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Manuscript deadline
30 April 2021

Cover image - Applied Spectroscopy Reviews

Applied Spectroscopy Reviews

Special Issue Editor(s)

Prof Ihtesham ur Rehman, Lancaster University, UK
[email protected]

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Clinical Applications of Spectroscopy

Spectroscopic techniques appear promising to have immense potential in helping with the diagnosis and monitoring of human diseases including infections, inflammatory conditions and various cancers. Currently, although imaging can aid in diagnosis of a lot of disease processes, histopathological tissue diagnosis remains the gold standard for diagnosis of most clinical conditions. In this respect, spectroscopic techniques can be of immense value to aid histopathological diagnosis.

Spectroscopy with its advances in technology, is central to novel applications in bioengineering, natural sciences and now in medical field. Spectroscopic techniques can help in the diagnosis of infections at point of care. These techniques have attracted growing interest as biomedical tools for the early diagnosis and monitoring of human disease. Need to study bacteria and viruses has seen a renewed interest with recent technologies capable of providing snapshot information about the overall composition of biological species.  As a result, complex biological samples such as urine, CVF, blood, saliva, breast milk, etc. can now be assessed with unparalleled efficiency and resolution using techniques such as proton nuclear magnetic resonance (1H-NMR), RS and IR.

Use of spectroscopic techniques for clinical applications is increasing rapidly, especially in the use of Infrared (IR) and Raman (RS) spectroscopy for the diagnosis of human diseases including infections, inflammatory conditions and various cancers.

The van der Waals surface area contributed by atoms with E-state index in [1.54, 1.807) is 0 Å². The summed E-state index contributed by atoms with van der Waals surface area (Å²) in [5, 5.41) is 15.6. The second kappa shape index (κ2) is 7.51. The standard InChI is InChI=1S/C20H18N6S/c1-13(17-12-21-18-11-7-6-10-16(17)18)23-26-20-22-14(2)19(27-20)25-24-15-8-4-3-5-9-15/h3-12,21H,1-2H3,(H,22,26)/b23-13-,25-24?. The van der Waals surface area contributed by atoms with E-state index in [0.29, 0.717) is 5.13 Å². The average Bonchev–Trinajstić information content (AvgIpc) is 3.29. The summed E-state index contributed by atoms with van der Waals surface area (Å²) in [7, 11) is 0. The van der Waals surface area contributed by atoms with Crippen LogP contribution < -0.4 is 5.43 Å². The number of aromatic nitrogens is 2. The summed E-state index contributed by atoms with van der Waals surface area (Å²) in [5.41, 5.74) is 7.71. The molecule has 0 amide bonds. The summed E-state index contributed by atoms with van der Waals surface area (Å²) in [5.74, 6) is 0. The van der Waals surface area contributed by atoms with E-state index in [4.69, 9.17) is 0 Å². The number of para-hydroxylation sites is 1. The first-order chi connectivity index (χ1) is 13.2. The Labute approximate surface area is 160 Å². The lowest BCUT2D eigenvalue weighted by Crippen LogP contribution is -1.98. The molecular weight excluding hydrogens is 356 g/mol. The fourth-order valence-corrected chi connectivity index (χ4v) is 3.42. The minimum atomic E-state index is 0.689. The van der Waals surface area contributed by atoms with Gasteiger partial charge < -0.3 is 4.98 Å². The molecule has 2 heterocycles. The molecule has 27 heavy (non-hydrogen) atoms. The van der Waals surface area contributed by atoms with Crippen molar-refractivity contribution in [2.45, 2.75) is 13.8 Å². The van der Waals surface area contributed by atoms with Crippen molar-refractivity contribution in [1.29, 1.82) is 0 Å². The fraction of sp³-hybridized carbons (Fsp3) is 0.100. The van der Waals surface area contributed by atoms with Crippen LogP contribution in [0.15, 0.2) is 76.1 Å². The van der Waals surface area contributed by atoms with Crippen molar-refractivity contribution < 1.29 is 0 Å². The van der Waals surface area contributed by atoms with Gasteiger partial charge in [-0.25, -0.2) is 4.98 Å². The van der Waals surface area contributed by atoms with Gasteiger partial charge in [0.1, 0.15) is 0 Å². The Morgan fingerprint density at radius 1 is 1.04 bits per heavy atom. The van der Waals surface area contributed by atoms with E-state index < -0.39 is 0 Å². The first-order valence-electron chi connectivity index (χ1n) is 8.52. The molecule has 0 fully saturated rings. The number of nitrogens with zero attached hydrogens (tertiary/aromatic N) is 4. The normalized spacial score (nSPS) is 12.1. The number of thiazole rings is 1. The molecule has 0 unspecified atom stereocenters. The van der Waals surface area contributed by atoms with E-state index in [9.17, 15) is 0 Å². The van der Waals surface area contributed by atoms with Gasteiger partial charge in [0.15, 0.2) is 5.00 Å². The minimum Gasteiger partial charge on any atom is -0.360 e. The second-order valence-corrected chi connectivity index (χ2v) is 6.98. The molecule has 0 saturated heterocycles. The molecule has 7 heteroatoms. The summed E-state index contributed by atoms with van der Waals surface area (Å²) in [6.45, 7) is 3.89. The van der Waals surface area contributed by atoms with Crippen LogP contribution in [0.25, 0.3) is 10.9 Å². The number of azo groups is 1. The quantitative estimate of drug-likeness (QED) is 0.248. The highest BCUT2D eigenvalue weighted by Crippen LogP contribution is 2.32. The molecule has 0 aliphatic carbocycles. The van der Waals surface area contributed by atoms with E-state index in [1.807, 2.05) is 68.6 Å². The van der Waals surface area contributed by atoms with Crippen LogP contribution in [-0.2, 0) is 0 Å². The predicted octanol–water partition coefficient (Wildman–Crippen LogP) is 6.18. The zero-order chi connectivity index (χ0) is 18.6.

Recently, clinical applications of IR and Raman spectroscopy related to malignancy, and cancer detection have increased rapidly attracting significant attention among both clinical and non-clinical researchers. These methods have been reported on several biological tissues including bone, skin, colon, lung, breast, heart, cornea, liver, prostate, gastric, larynx, oral, bladder, endometrium, multiple sclerosis and brain. These techniques can be used as robust and accurate techniques not only for the early diagnosis, but also monitoring of the disease process.

At present their use in analysis of biofluids (blood, serum, urine and saliva) is increasing with enormous pace, more and more studies are being reported in literature. Given the current challenges of COVID-19, researchers are exploring the use of these techniques for early detection of viruses (COVID-19) and studying other bacterial infections as well.

In literature, information available to clinicians and spectroscopists, including clinical, biological and biospectral chemical data and outputs of related spectral analysis is very often scattered, making it difficult for precise and accurate evaluation of chemical changes that may occur due to the progression of the disease process either for early diagnosis or monitoring through spectroscopy. Therefore, there is a need to have a special issue on Clinical Applications of Spectroscopy to have these studies reported at one place making it easier to understand the entire process for rapid and accurate analysis.

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Submission Instructions

All manuscript will be published as soon as the reviewing process is complete.

Original research papers and reviews of high quality to address translational research in relation to medicine and spectroscopy are invited. This special issue will generate a consolidated resource for clinicians, surgeons, spectroscopists, bioengineers to develop an understanding of the early diagnosis and monitoring of the progression of disease processes.

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